NORMAN, Okla. -- Being a bit one-dimensional got Adrian
Peterson pretty far. Adding other threats to his game could make
him an even bigger star.
Peterson ran for an NCAA freshman record 1,925 yards and emerged
on the national scene with a second-place finish in the Heisman
Trophy voting in Oklahoma's run to the BCS title game in 2004. He
struggled with an ankle injury last season and was limited to 1,108
But while rushing for more than 3,000 yards in his first two
seasons, Peterson has only 14 receptions for 62 yards in his
"I can catch the ball," Peterson said after Saturday's
Red-White spring game. "You've got to throw it to me."
Peterson had three catches for 31 yards in the scrimmage. That
might not sound like much, but consider this: His biggest receiving
game to this point was four catches for 18 yards last year at UCLA.
It's the only time he's ever caught more than two passes in his 22
Kevin Wilson, who took over as offensive coordinator when Chuck
Long became San Diego State's head coach in December, said the
Sooners are looking for smart ways to be more aggressive. One way
would be getting Peterson the ball on short, low-risk passes.
"We never got to it maybe as much as we should a year ago,"
Wilson said. "He's running through loaded boxes. When you get him
out to the perimeter, there's not five, six or seven arm tackles.
There's one arm tackle.
During the scrimmage, Peterson caught two early screen passes
and then picked up 9 yards on a swing pass to the right side.
"We're going to get him the ball more in the passing game this
year. We have him coming out of the backfield a lot where he's
maybe the second or third read, depending on what they do," said
quarterback Rhett Bomar, who completed 11 of 22 passes for 173
yards, one touchdown and one interception.
"We'll dump it down to him if something's there and let him
make a play in the open field."
Peterson fell behind in the passing game because injuries
limited him in the fall before his freshman season and kept him out
of spring camp last year. He was frequently replaced by other
tailbacks on passing downs.
"He hasn't been through any springs and this one I think he
wanted to improve on being a pass-catcher out of the backfield and
blocking," Bomar said.
Instead of wearing a blue jersey like Bomar and backup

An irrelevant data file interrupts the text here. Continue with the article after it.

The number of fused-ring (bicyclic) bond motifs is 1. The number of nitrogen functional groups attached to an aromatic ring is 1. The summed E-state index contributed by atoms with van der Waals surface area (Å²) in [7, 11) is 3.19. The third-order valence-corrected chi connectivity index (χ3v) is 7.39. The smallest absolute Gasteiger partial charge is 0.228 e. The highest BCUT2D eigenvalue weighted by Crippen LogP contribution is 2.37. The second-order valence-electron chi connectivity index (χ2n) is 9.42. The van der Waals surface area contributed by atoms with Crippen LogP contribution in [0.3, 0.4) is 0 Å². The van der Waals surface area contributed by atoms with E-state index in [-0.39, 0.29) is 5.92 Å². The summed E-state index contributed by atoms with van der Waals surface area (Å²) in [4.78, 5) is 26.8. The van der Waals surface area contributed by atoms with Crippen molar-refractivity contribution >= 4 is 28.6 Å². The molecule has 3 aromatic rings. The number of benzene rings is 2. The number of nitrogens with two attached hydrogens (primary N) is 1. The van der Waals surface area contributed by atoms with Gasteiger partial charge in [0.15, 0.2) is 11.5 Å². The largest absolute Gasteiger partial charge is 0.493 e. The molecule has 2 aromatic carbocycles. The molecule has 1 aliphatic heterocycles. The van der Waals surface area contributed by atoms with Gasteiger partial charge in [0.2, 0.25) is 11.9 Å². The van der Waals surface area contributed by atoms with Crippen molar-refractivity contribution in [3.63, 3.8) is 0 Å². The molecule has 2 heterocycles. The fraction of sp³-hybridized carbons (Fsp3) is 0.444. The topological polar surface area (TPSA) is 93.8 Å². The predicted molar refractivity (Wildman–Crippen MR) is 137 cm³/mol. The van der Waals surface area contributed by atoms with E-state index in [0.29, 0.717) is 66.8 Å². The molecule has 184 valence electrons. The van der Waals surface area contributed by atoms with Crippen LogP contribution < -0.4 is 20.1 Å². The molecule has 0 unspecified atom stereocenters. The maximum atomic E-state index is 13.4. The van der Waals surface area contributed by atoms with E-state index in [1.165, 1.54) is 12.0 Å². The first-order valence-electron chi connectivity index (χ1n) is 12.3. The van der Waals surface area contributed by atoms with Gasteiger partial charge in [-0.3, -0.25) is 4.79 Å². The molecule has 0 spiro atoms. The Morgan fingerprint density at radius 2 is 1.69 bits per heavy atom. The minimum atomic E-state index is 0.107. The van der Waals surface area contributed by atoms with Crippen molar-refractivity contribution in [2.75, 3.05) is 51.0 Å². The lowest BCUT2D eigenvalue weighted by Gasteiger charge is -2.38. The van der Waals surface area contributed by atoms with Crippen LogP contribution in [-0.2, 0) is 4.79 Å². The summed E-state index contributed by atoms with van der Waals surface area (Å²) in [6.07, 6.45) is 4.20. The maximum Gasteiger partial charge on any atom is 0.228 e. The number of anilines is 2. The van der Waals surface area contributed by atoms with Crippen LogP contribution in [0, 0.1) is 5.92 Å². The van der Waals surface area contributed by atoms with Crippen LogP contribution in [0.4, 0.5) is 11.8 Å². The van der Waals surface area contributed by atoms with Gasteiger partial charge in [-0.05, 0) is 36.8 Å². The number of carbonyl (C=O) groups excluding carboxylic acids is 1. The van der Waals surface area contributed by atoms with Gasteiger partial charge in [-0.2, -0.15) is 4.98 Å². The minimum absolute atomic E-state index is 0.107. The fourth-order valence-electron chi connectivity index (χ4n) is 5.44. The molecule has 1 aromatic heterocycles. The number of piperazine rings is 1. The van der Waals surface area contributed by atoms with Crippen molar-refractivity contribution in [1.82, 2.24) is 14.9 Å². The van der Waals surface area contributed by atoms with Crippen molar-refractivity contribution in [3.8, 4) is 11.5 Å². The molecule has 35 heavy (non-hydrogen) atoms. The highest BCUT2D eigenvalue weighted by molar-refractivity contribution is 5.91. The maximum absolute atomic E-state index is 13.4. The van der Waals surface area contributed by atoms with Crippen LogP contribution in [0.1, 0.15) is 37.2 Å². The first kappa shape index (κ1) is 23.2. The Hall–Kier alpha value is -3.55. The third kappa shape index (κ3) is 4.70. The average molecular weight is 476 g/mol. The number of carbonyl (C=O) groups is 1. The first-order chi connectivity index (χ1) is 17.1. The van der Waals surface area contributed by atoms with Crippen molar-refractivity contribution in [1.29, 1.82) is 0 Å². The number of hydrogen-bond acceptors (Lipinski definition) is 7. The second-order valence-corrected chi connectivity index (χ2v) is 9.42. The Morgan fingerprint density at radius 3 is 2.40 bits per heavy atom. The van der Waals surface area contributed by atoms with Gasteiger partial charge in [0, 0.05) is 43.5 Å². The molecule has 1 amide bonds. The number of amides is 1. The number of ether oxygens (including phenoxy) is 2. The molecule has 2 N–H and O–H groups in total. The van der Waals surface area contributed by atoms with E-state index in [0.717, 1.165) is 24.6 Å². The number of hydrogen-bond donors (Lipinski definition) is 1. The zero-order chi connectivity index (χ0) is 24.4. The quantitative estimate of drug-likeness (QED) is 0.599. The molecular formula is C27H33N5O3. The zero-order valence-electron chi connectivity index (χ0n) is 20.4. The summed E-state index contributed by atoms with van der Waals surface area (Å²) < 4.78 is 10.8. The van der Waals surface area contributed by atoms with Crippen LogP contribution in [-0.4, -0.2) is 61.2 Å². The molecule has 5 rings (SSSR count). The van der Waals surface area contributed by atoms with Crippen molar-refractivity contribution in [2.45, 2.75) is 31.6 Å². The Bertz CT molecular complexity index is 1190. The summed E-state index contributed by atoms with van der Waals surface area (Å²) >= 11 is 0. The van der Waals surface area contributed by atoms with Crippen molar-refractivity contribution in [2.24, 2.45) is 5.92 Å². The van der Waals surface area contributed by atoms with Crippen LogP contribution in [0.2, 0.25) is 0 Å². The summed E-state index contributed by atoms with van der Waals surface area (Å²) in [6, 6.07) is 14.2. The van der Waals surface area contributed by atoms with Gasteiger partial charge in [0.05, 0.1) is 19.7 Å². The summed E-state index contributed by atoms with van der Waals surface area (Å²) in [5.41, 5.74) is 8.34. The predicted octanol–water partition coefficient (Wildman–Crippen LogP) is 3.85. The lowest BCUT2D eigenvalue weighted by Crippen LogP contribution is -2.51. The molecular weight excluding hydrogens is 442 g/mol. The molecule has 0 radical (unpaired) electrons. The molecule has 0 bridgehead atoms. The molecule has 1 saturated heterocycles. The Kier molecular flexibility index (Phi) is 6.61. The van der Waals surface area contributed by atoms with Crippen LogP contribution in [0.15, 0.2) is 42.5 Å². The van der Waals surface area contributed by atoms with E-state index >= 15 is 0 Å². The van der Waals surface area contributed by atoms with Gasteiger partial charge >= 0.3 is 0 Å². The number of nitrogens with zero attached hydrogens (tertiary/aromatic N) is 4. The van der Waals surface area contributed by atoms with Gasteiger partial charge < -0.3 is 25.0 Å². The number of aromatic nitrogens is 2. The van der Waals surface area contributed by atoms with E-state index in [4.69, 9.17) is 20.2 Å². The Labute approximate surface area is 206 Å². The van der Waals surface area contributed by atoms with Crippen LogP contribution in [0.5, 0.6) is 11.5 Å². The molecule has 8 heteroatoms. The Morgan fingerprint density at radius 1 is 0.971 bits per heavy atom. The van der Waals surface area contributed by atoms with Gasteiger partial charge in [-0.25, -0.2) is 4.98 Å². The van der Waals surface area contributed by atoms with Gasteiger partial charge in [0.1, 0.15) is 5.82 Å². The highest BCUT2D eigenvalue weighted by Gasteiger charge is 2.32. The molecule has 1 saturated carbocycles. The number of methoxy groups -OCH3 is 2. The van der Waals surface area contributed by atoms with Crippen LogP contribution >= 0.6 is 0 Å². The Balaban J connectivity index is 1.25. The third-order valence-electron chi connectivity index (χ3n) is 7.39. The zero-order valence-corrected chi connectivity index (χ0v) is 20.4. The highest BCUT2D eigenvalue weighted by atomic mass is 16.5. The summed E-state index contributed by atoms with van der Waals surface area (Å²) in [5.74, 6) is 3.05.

quarterback Joey Halzle, Peterson wore a red jersey with blue
numbers. Defenders still weren't allowed to tackle him. He carried
the ball only five times for 2 yards, and was ruled down at the
first sign of contact.
"One of those first two screens, he might of taken it a long
way if he doesn't have those blue numbers," Bomar said. "A touch
or a little hand tackle isn't going to tackle Adrian."
To a certain extent, Wilson said the Sooners -- coming off an 8-4
season that concluded with an upset of Oregon in the Holiday Bowl --
are still experimenting to see how Peterson can handle an increased
role in the passing game.
"I think he catches the ball adequately good. He's not great at
it," Wilson said. "We've challenged him to be a more complete
player. He knows at the next level someday that's important to
protect the quarterback and to be a guy that can catch the ball. I
think he's working at it. He has a chance to be a good
route-runner. We'll see."
Regardless, the Sooners expect to have Peterson running at full
strength again -- and he's already shown what he can do just taking
"Everybody knows he's a great player," Bomar said. "He's 100
percent healthy right now and he's going to be dangerous."
Using a contrived scoring system awarding points for
turnovers, first downs and other plays, the defense outscored the
offense 41-30. ... Mike Knall, who became the Sooners' top punter
when starter Cody Freeby was dismissed this week, averaged 37.4
yards on eight punts. ... Paul Thompson, a converted quarterback,
led all receivers with four catches for 82 yards. ... Halzle threw
three interceptions, two to Nic Harris, and has seven total in the
last two scrimmages. ... On consecutive plays in the fourth
quarter, CB Reggie Smith fumbled a punt, had an interception
overturned by a pass interference call, then picked off another